Elder Abuse, Neglect, and Exploitation, Part Three: What Can You Do?
By Hook Law Center
The Virginia Department for Aging and Rehabilitative Services (DARS) oversees two programs that are helpful in the investigation and remediation of elder abuse, neglect and exploitation: the State Long-Term Care Ombudsman Program and Adult Protective Services. The Ombudsman Program is mandated to receive, investigate, and resolve complaints made by persons in nursing homes and assisted living facilities, as well as those receiving community based long-term care services. If you need help resolving a problem of this nature, contact your local Ombudsman by calling 1-800-552-3402. Adult Protective Services investigates reports of abuse, neglect and exploitation and local family services specialists arrange for a wide variety of health, housing, social and legal services to stop the mistreatment. Their 24-hour toll-free hotline is 1-888-832-3858.
There are also civil and criminal remedies available through the Courts. Even though Virginia does not have a specific statute creating a cause of action for financial exploitation, those civil remedies that are available include actions for breach of fiduciary duty, negligence, assault and battery, theft by conversion, fraud, rescission of transactions, restitution, and/or an accounting of the actions of a fiduciary. Criminally, a person can be found guilty of larceny for financially exploiting a vulnerable adult. In addition, there are penalties for failing to make a required report of elder abuse ranging from $500 to $1,000.
Often the best remedy for elder abuse is the prevention of elder abuse, and some prevention can be done with the drafting of legal documents and the selection of the right fiduciary to act on your behalf. Some of the legal documents that we recommend our clients have are a General Durable Power of Attorney for financial matters, an Advanced Medical Directive for health-related matters, and a Trust. The most important decision you will make, however, is not to have these documents drafted, but who will serve as your agent or Trustee. To prevent abuse, it is imperative that your agent be someone you can trust. Sounds simple, right? Your agent should be organized, efficient, able to open mail, balance a checkbook, make calls in the business world; have good credit, no bankruptcies, and a proven track record for fiscal responsibility; and must be of high moral character, honest, trustworthy and free of active addictions.
There are also things that professionals who work with elderly clients can do in their everyday practice to prevent and/or be able to detect abuse. The first thing to do is to clearly identify the elder as your client. Regardless if the elder is accompanied to an appointment by family members, friends or other advisors, the professional should have a private conversation with the elder to identify which other individuals are authorized to receive information. It is also important to meet privately with the elder so you can assess their capacity and whether they are being unduly influenced. By the same token, professionals should also have frequent meetings with clients. As their client’s capacity diminishes, the professional should shorten meetings, discuss few topics during each meeting, and meet more frequently. After each meeting, the professional should send a letter to the elderly client with a written summary of the meeting.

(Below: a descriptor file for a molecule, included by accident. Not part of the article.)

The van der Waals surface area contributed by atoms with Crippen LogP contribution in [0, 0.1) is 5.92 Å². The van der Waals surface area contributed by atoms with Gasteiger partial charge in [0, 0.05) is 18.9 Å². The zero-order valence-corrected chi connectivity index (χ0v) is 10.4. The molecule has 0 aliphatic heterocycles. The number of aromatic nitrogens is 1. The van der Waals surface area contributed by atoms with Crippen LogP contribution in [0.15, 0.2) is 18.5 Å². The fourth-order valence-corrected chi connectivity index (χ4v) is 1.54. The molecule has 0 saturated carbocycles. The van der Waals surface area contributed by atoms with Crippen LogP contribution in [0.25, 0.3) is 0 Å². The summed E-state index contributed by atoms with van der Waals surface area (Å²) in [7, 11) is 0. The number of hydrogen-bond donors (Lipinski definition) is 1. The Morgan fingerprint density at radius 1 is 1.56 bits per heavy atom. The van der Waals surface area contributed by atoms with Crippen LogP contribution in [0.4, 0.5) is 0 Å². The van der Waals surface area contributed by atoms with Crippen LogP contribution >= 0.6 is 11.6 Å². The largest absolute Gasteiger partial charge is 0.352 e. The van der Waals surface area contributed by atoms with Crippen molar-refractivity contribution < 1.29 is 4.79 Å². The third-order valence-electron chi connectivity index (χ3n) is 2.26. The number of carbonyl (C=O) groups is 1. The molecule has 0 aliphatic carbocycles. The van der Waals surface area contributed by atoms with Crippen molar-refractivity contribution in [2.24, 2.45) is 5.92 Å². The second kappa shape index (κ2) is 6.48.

Finally, here is a list of some of the other resources available:
- National Center on Elder Abuse: ncea.acl.gov
- Virginia Adult Protective Services: State Hotline: 888-832-3858
- Virginia Family Violence Hotline: 800-838-8238
- VA Coalition for the Prevention of Elder Abuse: vcpea.org
- Virginia Department for the Aging in Richmond – provides information for local area agencies – https://www.agingcare.com/local/virginia-department-for-the-aging-richmond-area-agency-on-aging-va
- Caregiver Resources: http://www.pbs.org/wgbh/caringforyourparents/handbook/caringcaregiver/supportgroups.html
Ask Kit Kat – Raccoon on a Ledge
Hook Law Center: Kit Kat, what can you tell us about a raccoon that was stranded on the ledge of a building in St. Paul, MN?
Kit Kat: Well, this is another tale of you humans encroaching on the territory of the animal world. No just kidding. But seriously, more and more wild creatures are appearing in urban areas. This story has a happy ending, fortunately.
On June 12, 2018, a raccoon was spotted in downtown St. Paul climbing the UBS building. The windows don’t open, so bystanders and office workers could only watch helplessly. It is thought this same raccoon was seen on another downtown building a few days earlier, perhaps looking for a source of food like baby pigeons. Nevertheless, the building which is more than 25 stories high, has the perfect surface for climbing. It has a rough surface and there were ledges at each window. So the raccoon took all day in its ascent to the top. It never considered going down, only going up. It rested at the 12th floor, the 22nd floor, and the 23rd floor. Then there was a wide lip of rough surface around the top. In the early hours of the following morning (June 13), it made it to the top. Waiting for it (sorry, don’t know the gender) were several live traps with wet cat food which were supplied by animal-control authorities. The plan worked, and it was trapped safely.
Soon the raccoon will be relocated to a more suitable area. While I’m sure the people in downtown St. Paul were mesmerized by this little creature, the pictures showed it scared and tired. It’s wonderful that this one little creature will get another chance to exist, hopefully, in a more appropriate environment. (Karen Brulliard and Keith McMillan, “Raccoon triumphs over skyscraper in a climb that captivated the internet, celebrates with cat food,” The Washington Post, (Animalia section), June 13, 2018)
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